President Obama's campaign said it closed the books on second-quarter fundraising with 493,697 individual donors as he and the Republicans hoping to replace him ended a critical period.

The news was blasted on the Obama campaign's Twitter account in the early Friday morning hours. The account — listed under the handle Barack ObamaBarack Hussein ObamaPatagonia files suit against Trump cuts to Utah monuments Former Dem Tenn. gov to launch Senate bid: report Eighth Franken accuser comes forward as Dems call for resignation MORE — spent the day tick-tocking the number of people who had given money.

The president and his team spent the last day of second-quarter fundraising in a mad dash for cash, using all its social-media tools — Facebook, Twitter, and its vast email list of supporters — to ask for donations.

The fundraising spree was aimed at bringing in a $60 million haul for the second quarter. The president and first lady aided efforts with Obama traveling to Philadelphia for fundraising and Michelle ObamaMichelle LeVaughn Robinson ObamaObama on social media: You’ve got to ‘think before you tweet’ MSNBC trolls Trump with video montage of Obama saying ‘Merry Christmas’ Overnight Regulation: USDA delays healthy school lunch requirements | Senate panel advances controversial environmental pick | Drone industry pushes to ease rules | Dem commish joins energy regulator MORE doing similar events in Boston and Vermont.

Obama raised some $750 million for his 2008 campaign and touted its success in bringing in funds from small donors. Some observers believe his 2012 war chest could be as high as a billion dollars.

If Obama's team hit its $60 million goal, he would easily top his Republican rivals, based on early reports.

Former Massachusetts Gov. Mitt Romney, who is expected to lead the GOP field, brought in between $15 million and $20 million, according to reports. 

Romney spent most of the past week fundraising and had touted his early success, particularly $10 million in pledges that he brought in on a single day in Las Vegas last month.

But his 2012 figure has him lagging from the last cycle. By July 2007, Romney had $35 million in the bank — including personal loans he made to the campaign.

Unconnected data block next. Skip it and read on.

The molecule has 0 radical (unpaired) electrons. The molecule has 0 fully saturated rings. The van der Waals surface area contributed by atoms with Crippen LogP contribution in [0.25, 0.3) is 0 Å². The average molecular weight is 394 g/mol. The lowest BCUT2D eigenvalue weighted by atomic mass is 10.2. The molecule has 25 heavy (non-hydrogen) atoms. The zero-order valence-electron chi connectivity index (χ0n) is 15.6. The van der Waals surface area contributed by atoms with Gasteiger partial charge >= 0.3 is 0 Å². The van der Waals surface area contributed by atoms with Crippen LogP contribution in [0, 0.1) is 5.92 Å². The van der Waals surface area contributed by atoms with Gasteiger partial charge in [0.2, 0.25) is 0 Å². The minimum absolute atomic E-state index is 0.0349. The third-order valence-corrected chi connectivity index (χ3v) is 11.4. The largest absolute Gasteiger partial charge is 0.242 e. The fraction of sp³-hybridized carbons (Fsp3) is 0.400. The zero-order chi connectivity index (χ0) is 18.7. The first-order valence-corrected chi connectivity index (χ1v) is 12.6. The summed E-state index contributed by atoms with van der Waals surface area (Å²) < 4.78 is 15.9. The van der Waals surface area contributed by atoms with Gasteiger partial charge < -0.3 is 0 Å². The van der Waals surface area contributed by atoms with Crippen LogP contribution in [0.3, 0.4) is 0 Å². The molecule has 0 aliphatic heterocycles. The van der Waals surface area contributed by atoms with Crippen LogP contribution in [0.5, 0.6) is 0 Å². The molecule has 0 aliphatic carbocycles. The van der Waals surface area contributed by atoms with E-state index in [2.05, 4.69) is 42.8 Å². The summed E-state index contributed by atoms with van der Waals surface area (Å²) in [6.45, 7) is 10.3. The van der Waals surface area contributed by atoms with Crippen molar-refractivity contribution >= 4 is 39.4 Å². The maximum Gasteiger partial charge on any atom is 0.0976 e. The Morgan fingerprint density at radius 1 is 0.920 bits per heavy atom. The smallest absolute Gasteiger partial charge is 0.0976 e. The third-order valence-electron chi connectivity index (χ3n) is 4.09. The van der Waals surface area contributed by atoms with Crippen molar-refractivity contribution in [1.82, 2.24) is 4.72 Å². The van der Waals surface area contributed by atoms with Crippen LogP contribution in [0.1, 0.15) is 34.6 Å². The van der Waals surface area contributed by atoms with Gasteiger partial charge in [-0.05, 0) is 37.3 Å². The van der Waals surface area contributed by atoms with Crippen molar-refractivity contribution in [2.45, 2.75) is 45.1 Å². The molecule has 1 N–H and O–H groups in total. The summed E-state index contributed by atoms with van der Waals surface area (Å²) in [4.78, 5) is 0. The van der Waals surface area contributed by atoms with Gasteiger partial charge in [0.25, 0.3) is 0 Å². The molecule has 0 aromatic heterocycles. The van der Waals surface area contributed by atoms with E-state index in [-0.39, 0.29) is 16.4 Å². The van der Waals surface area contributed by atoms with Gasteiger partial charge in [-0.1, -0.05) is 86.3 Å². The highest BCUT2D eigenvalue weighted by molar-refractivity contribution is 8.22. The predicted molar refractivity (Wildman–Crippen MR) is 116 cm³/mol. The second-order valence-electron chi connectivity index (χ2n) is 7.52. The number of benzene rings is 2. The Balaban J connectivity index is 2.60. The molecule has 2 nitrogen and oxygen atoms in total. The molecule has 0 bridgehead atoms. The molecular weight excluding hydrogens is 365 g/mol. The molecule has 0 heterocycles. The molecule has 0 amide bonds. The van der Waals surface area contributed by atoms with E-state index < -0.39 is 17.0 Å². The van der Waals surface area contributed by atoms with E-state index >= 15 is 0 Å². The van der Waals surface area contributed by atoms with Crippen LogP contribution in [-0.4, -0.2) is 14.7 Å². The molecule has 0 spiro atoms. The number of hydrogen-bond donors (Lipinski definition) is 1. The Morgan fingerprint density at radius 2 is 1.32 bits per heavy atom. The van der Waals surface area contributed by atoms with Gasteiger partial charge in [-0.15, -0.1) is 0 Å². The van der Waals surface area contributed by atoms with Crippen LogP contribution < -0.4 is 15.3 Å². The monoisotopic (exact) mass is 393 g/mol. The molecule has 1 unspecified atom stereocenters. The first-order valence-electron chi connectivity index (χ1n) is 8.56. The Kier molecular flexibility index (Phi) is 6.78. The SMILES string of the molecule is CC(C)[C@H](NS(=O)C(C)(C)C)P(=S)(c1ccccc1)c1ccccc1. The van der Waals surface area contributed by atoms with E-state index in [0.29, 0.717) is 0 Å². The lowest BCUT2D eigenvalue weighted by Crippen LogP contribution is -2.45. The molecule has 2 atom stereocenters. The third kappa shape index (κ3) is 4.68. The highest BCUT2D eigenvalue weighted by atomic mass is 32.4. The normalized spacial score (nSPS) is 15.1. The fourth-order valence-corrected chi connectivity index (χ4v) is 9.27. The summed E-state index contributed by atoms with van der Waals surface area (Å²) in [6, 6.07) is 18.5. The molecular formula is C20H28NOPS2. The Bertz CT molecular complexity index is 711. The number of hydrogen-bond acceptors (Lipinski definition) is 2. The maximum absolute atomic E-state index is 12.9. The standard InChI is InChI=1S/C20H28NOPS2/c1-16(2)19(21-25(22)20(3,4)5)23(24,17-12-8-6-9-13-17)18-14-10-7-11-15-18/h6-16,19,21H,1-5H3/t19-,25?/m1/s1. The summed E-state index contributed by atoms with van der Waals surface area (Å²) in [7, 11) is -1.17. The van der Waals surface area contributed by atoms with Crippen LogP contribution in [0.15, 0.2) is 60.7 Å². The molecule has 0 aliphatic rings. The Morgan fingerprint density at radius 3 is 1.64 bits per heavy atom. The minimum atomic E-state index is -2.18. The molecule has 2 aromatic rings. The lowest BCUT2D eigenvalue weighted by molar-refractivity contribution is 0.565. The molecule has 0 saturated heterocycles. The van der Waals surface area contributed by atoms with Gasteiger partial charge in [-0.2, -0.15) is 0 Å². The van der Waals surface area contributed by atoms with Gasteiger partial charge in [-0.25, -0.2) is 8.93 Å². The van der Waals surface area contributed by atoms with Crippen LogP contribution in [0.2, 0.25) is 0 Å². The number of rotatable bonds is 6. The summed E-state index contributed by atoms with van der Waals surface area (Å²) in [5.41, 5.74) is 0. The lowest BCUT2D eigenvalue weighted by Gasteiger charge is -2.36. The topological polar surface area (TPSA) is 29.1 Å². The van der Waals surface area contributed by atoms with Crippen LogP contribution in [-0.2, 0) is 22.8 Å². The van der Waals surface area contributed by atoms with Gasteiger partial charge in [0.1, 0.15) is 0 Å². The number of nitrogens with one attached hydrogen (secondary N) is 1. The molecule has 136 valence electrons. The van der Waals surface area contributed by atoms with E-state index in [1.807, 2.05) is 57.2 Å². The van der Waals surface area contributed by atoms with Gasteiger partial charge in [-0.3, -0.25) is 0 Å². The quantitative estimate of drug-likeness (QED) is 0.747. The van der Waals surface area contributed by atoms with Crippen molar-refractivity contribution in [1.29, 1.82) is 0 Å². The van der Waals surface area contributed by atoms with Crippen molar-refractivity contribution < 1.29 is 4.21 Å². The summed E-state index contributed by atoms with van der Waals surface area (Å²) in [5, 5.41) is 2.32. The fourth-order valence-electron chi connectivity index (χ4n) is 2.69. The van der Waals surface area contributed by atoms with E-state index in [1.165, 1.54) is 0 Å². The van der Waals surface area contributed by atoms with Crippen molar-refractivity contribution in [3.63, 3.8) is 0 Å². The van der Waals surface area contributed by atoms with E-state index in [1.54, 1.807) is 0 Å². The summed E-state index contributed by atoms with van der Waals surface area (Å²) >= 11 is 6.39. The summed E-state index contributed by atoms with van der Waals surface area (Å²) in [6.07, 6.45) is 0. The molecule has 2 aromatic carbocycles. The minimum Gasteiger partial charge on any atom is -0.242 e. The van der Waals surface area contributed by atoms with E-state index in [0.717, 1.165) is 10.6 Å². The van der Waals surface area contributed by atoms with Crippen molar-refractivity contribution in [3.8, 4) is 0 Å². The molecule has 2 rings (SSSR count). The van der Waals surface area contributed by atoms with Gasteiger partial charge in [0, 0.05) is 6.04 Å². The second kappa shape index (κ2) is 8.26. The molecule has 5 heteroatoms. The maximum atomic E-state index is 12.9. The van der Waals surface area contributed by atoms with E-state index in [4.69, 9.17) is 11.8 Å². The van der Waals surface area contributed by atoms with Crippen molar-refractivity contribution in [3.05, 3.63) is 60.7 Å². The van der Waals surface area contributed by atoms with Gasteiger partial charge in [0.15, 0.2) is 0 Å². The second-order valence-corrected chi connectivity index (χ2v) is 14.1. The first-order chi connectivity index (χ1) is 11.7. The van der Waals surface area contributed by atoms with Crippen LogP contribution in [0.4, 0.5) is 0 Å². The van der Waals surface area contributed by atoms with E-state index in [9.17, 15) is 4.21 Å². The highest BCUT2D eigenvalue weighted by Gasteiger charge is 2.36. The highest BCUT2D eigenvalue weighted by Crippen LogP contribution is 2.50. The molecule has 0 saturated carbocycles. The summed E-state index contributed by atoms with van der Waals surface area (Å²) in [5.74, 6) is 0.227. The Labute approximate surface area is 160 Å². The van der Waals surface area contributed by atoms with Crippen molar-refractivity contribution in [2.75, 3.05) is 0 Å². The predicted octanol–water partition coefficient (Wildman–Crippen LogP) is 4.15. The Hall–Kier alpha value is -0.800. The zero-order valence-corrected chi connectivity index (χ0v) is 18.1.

Former Ambassador to China Jon Huntsman, who entered the race about two weeks ago, brought in around $4.1 million, according to reports.

A campaign aide told The Wall Street Journal that Huntsman had provided less than half of that from his personal funds.

Meanwhile, former Minnesota Gov. Tim Pawlenty is set to bring in less than $5 million, according to reports.

Pawlenty's campaign has been struggling to gain ground in the crowded field, and not all of that money could be available for his immediate use.

A Pawlenty aide told The New York Times that some of money could be earmarked for a future general election campaign and thus would be unavailable to the former governor during the primary race.

Rep. Ron Paul (R-Texas) touted on his campaign website that he raised $4.5 million in a last-minute fundraising push, although the numbers for the quarter weren't given. Paul shocked observers with his fundraising prowess in the 2008 race.

So far Rep. Michele BachmannMichele Marie BachmannJuan Williams: The GOP has divided America Bachmann praises Trump as man of faith Tom Petty dies at 66 MORE (R-Minn.) and former Speaker Newt Gingrich's (R-Ga.) campaigns have been quiet.

Bachmann has proven herself a strong fundraiser — especially with small donors — in the past. Observers will be watching to see how her numbers compare to Romney's.

Gingrich's numbers also will be closely watched. His campaign has been in a downward spiral since several senior aides quit en masse and two members of his fundraising team departed soon afterward.

Campaigns have to file their reports with the Federal Election Commission by July 15. Expect totals to trickle out between now and then.